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Why Gold Might Soar Over the Next Four Weeks

Posted by smeddum on October 30, 2008

Why Gold Might Soar Over the Next Four Weeks
By Patrick A. Heller, Market Update

October 28, 2008 Numismaster

Whether or not you acknowledge past efforts by the U.S. government with other governments, central banks and private trading partners to suppress the gold spot price, events coming to pass in the next four weeks could create overwhelming pressure causing much higher gold prices.

Last Friday, the Taiwan government announced that it had completely liquidated its holdings of Fannie Mae, Freddie Mac and Ginnie Mae bonds. If a long-time ally of the United States is willing to admit that it is bailing out of dollar-denominated debt, will other nations continue to show restraint?

Last Friday and Saturday, leaders from 43 Asian and European nations met in Beijing to discuss the global financial crisis. The United States was specifically excluded from this meeting.

These events are just appetizers on what is coming up in the next few weeks:

– Oct. 28: Comex November gold and silver options expire.

– Oct. 28-29: The Federal Open Market Committee meets to discuss, among other subjects, the possible 0.5 percent reduction in benchmark interest rates.

– Oct. 29: Last trading day for COMEX and Chicago Board of Trade gold and silver futures contracts.

– Nov. 4: The U.S. elections will be held and end the need for politicians seeking re-election to try to look good for the voters.

– Nov. 6: European Central Bank meeting at which one of the subjects will be cutting benchmark interest rates.

– By Nov. 10: Adrian Douglas’s Market Force Analysis” indicates that the temporary bear market rally in the value of the U.S. dollar will come to an end.

– Nov. 15: The G-8 summit meeting in New York City will discuss plans to reform the international financial and monetary system. There is a strong likelihood that one of the major topics will be the replacement of the U.S. dollar as the major international currency.

– Nov. 20: December gold options expire. Currently, there are about 70 percent more outstanding call options (which gives the owner the right to buy gold at the contract price) than there are put options (which give the seller the right to sell gold at the contract price). If the price of gold starts to rise to any degree, owners of call options might be able to demand physical gold for their contracts at below-market prices. Thus, any modest rise in gold prices could lead to an extreme supply squeeze and rocketing prices.

Other continuing pressures for higher precious metals prices include:

– The TOCOM, the Tokyo Commodities Exchange, provides daily reports of trading positions for major traders. Goldman Sachs and six other firms had huge short gold positions in early 2006. Goldman Sachs and these others have been continuously reducing their short positions. Late last week, Goldman Sachs TOCOM gold position turned into a net long of 370 contracts. The other large short sellers as a group are in their lowest short position in the past 30 months. These companies now have less incentive to want to hold down gold prices.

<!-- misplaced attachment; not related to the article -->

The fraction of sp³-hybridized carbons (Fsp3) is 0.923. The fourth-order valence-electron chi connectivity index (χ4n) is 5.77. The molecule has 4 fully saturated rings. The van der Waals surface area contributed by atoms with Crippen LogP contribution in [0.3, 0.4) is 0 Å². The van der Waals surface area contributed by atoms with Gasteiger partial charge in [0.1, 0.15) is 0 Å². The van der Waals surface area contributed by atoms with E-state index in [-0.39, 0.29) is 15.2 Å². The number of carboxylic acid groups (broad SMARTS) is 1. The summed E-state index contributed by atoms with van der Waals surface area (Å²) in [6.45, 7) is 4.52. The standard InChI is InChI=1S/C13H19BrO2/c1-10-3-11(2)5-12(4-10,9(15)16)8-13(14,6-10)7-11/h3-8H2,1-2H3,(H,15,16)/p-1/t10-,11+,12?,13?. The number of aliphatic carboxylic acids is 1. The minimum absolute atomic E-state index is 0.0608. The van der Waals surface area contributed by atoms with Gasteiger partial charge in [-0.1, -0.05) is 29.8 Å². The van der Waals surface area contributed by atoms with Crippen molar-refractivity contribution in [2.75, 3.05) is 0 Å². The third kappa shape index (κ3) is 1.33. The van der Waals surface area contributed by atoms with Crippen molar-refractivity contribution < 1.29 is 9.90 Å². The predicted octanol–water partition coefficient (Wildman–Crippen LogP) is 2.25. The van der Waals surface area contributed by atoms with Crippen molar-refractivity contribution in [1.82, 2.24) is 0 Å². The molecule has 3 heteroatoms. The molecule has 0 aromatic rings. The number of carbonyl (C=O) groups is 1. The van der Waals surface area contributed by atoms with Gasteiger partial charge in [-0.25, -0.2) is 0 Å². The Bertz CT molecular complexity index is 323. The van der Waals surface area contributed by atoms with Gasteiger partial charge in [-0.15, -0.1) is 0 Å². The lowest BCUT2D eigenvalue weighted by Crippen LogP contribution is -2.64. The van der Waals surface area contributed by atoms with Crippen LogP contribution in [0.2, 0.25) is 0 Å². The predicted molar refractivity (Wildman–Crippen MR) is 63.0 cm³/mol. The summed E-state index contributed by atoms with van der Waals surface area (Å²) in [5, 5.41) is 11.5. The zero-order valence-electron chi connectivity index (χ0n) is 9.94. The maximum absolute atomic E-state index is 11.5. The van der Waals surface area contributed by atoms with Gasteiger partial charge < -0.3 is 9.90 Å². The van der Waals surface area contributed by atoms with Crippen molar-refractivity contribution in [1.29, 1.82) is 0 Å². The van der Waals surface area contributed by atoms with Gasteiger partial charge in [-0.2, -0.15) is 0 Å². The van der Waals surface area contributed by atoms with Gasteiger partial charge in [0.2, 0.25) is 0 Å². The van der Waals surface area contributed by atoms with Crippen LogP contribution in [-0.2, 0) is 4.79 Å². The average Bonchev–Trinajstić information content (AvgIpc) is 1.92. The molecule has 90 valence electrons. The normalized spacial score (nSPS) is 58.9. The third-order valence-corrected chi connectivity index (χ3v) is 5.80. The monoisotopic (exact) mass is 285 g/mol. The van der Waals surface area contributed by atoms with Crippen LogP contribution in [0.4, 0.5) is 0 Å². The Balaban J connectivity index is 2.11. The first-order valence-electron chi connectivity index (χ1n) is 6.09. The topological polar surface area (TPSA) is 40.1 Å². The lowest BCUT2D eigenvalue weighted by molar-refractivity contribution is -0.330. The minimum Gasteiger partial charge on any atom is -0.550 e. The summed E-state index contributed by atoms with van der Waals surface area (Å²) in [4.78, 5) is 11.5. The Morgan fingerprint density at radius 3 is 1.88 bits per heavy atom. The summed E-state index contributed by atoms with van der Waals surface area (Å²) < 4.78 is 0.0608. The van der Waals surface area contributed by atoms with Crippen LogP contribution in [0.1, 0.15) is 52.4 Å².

– There is a significant effort underway by would-be gold and silver buyers, dismayed by the current high premiums for physical gold and silver to purchase December COMEX contracts and ask for physical delivery of the 100-ounce gold and 1,000-ounce silver ingots. Since the COMEX only has a tiny coverage of physical metal for its outstanding contracts, there is a growing risk that the COMEX gold and silver contracts may default. If this occurs, the COMEX allows contracts to be settled for cash rather than gold or silver. If defaults occur, the spot prices for physical gold and silver will soar instantly.

– AIG, America’s largest insurance company and beneficiary of over $100 billion in government liquidity over the past six weeks, is still at great risk of financial collapse. From a high of $63.68 per share within the past year, the stock settled at $1.35 on Oct. 27. AIG is widely regarded as holding the largest number of gold and silver derivatives (especially silver) of any company in the world. If it fails, the counterparties on these derivatives contracts could be forced to quickly acquire large quantities of gold and silver to minimize their financial losses.

It would only take one or a few of these events to get out of control for the prices of gold and silver to explode.

The U.S. government and its partners are pulling as many strings as it can to try to hold down prices. A large number of 400-ounce gold bars have been appearing on the market with markings that indicate that they may either be coming from the U.S. Treasury or International Monetary Fund reserves. The IMF is not yet authorized to sell any gold, but apparently can lease gold without restriction. If it becomes public knowledge that the U.S. or the IMF is sneaking gold onto the market to help hold down prices, the news will actually have the opposite effect because it would represent an admission that the U.S. dollar deserves to be worth much less than it is today.

Patrick A. Heller is coin dealer and author of the newsletter Liberty’s Outlook. See

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